St Ives
by Robert Louis Stevenson

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St Ives - Robert Louis Stevenson - 1898 Edition. Scanned
and proofed by David Price, email ccx074@coventry.ac.uk
***
St. Ives
Being
The Adventures of a French Prisoner
in England




CHAPTER I - A TALE OF A LION RAMPANT


IT was in the month of May 1813 that I was so unlucky as to fall at
last into the hands of the enemy. My knowledge of the English
language had marked me out for a certain employment. Though I
cannot conceive a soldier refusing to incur the risk, yet to be
hanged for a spy is a disgusting business; and I was relieved to be
held a prisoner of war. Into the Castle of Edinburgh, standing in
the midst of that city on the summit of an extraordinary rock, I
was cast with several hundred fellow-sufferers, all privates like
myself, and the more part of them, by an accident, very ignorant,
plain fellows. My English, which had brought me into that scrape,
now helped me very materially to bear it. I had a thousand
advantages. I was often called to play the part of an interpreter,
whether of orders or complaints, and thus brought in relations,
sometimes of mirth, sometimes almost of friendship, with the
officers in charge. A young lieutenant singled me out to be his
adversary at chess, a game in which I was extremely proficient, and
would reward me for my gambits with excellent cigars. The major of
the battalion took lessons of French from me while at breakfast,
and was sometimes so obliging as to have me join him at the meal.
Chevenix was his name. He was stiff as a drum-major and selfish as
an Englishman, but a fairly conscientious pupil and a fairly
upright man. Little did I suppose that his ramrod body and frozen
face would, in the end, step in between me and all my dearest
wishes; that upon this precise, regular, icy soldier-man my
fortunes should so nearly shipwreck! I never liked, but yet I
trusted him; and though it may seem but a trifle, I found his
snuff-box with the bean in it come very welcome.

For it is strange how grown men and seasoned soldiers can go back
in life; so that after but a little while in prison, which is after
all the next thing to being in the nursery, they grow absorbed in
the most pitiful, childish interests, and a sugar biscuit or a
pinch of snuff become things to follow after and scheme for!

We made but a poor show of prisoners. The officers had been all
offered their parole, and had taken it. They lived mostly in
suburbs of the city, lodging with modest families, and enjoyed
their freedom and supported the almost continual evil tidings of
the Emperor as best they might. It chanced I was the only
gentleman among the privates who remained. A great part were
ignorant Italians, of a regiment that had suffered heavily in
Catalonia. The rest were mere diggers of the soil, treaders of
grapes or hewers of wood, who had been suddenly and violently
preferred to the glorious state of soldiers. We had but the one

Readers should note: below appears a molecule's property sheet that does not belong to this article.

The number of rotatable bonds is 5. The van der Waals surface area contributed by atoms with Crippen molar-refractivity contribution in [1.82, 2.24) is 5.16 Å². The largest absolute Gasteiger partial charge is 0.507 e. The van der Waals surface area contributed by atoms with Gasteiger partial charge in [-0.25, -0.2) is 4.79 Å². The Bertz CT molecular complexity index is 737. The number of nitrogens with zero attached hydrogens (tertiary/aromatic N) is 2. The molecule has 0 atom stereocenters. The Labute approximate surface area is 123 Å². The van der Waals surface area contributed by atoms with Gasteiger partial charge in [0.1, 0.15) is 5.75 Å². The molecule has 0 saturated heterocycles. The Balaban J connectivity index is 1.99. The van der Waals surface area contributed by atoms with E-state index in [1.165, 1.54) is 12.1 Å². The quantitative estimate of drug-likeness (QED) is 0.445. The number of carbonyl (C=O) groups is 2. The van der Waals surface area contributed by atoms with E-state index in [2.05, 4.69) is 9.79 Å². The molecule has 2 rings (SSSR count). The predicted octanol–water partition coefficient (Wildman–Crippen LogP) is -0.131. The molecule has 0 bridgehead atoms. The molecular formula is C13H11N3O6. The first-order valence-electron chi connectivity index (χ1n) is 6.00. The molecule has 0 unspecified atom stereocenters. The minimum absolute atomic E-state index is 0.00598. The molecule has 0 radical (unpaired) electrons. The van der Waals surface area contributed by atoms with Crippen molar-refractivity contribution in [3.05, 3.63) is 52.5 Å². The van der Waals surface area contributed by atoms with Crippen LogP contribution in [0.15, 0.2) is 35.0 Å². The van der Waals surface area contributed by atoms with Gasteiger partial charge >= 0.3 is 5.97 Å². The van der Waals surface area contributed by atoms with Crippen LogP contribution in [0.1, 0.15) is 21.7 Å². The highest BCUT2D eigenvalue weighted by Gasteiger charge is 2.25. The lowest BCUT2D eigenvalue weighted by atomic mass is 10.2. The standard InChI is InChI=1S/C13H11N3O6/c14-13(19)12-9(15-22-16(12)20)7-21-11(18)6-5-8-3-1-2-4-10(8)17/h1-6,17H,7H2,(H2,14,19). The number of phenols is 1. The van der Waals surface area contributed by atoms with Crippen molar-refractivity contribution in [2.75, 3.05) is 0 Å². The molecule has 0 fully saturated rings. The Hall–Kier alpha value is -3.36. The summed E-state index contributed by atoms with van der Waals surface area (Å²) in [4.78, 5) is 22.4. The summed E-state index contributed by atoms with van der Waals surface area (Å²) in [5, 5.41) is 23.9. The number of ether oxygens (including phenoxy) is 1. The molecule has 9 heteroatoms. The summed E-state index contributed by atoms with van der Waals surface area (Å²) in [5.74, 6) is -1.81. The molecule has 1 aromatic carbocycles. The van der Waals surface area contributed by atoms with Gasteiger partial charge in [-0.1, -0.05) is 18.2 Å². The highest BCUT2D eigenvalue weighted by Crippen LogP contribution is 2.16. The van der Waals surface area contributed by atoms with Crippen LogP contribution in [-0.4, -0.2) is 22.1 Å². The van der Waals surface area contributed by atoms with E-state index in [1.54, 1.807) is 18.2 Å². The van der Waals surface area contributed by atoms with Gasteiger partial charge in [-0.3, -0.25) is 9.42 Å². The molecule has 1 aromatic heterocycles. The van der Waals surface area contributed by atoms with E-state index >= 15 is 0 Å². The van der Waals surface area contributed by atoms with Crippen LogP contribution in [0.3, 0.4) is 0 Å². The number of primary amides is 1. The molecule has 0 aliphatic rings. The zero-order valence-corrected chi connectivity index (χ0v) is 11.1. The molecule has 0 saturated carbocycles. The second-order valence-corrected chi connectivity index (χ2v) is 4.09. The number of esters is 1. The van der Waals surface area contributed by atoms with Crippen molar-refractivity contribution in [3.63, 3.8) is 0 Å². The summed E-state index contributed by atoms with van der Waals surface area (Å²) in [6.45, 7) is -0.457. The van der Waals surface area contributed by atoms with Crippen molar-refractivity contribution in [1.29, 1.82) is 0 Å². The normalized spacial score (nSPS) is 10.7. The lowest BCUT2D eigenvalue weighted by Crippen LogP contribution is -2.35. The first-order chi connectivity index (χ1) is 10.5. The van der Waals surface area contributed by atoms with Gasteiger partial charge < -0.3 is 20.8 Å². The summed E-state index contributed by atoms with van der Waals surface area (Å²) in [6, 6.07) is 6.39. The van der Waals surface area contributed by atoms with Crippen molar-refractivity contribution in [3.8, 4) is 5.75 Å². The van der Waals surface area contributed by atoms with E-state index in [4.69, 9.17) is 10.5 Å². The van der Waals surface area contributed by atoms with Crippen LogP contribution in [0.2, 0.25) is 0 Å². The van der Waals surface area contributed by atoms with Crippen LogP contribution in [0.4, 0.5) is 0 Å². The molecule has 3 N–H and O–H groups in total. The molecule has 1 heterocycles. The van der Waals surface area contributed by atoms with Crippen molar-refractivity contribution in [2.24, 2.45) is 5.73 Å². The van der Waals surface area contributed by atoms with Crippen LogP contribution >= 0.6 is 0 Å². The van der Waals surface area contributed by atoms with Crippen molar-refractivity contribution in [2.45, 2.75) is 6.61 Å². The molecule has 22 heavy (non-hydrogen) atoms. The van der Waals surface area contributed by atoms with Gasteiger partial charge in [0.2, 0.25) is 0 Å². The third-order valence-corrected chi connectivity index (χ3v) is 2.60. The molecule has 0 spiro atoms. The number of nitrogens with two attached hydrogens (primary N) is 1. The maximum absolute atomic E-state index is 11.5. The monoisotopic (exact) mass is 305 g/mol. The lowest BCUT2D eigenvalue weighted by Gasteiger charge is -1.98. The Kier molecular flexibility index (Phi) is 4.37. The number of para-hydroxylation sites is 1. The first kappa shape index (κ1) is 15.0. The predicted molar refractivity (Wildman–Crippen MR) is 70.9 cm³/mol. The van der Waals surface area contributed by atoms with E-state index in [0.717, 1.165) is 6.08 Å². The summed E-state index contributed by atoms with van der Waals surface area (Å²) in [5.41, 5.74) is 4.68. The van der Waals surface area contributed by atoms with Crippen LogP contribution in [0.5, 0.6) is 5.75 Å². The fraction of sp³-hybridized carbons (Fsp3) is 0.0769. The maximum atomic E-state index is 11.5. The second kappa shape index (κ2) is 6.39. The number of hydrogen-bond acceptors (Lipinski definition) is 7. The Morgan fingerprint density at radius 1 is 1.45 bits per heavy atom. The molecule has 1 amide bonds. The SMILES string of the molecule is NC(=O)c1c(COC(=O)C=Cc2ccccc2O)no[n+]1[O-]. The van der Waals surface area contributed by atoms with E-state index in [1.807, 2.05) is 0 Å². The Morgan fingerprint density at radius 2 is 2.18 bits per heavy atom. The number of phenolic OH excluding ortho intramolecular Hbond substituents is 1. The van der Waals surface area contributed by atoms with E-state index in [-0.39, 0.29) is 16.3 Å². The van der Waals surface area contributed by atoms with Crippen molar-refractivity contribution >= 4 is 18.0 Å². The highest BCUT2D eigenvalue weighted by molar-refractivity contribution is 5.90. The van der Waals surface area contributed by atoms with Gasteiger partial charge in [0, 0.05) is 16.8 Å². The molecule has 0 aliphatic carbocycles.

interest in common: each of us who had any skill with his fingers
passed the hours of his captivity in the making of little toys and
ARTICLES OF PARIS; and the prison was daily visited at certain
hours by a concourse of people of the country, come to exult over
our distress, or - it is more tolerant to suppose - their own
vicarious triumph. Some moved among us with a decency of shame or
sympathy. Others were the most offensive personages in the world,
gaped at us as if we had been baboons, sought to evangelise us to
their rustic, northern religion, as though we had been savages, or
tortured us with intelligence of disasters to the arms of France.
Good, bad, and indifferent, there was one alleviation to the
annoyance of these visitors; for it was the practice of almost all
to purchase some specimen of our rude handiwork. This led, amongst
the prisoners, to a strong spirit of competition. Some were neat
of hand, and (the genius of the French being always distinguished)
could place upon sale little miracles of dexterity and taste. Some
had a more engaging appearance; fine features were found to do as
well as fine merchandise, and an air of youth in particular (as it
appealed to the sentiment of pity in our visitors) to be a source
of profit. Others again enjoyed some acquaintance with the
language, and were able to recommend the more agreeably to
purchasers such trifles as they had to sell. To the first of these
advantages I could lay no claim, for my fingers were all thumbs.
Some at least of the others I possessed; and finding much
entertainment in our commerce, I did not suffer my advantages to
rust. I have never despised the social arts, in which it is a
national boast that every Frenchman should excel. For the approach
of particular sorts of visitors, I had a particular manner of
address, and even of appearance, which I could readily assume and
change on the occasion rising. I never lost an opportunity to
flatter either the person of my visitor, if it should be a lady,
or, if it should be a man, the greatness of his country in war.
And in case my compliments should miss their aim, I was always
ready to cover my retreat with some agreeable pleasantry, which
would often earn me the name of an 'oddity' or a 'droll fellow.'
In this way, although I was so left-handed a toy-maker, I made out
to be rather a successful merchant; and found means to procure many
little delicacies and alleviations, such as children or prisoners
desire.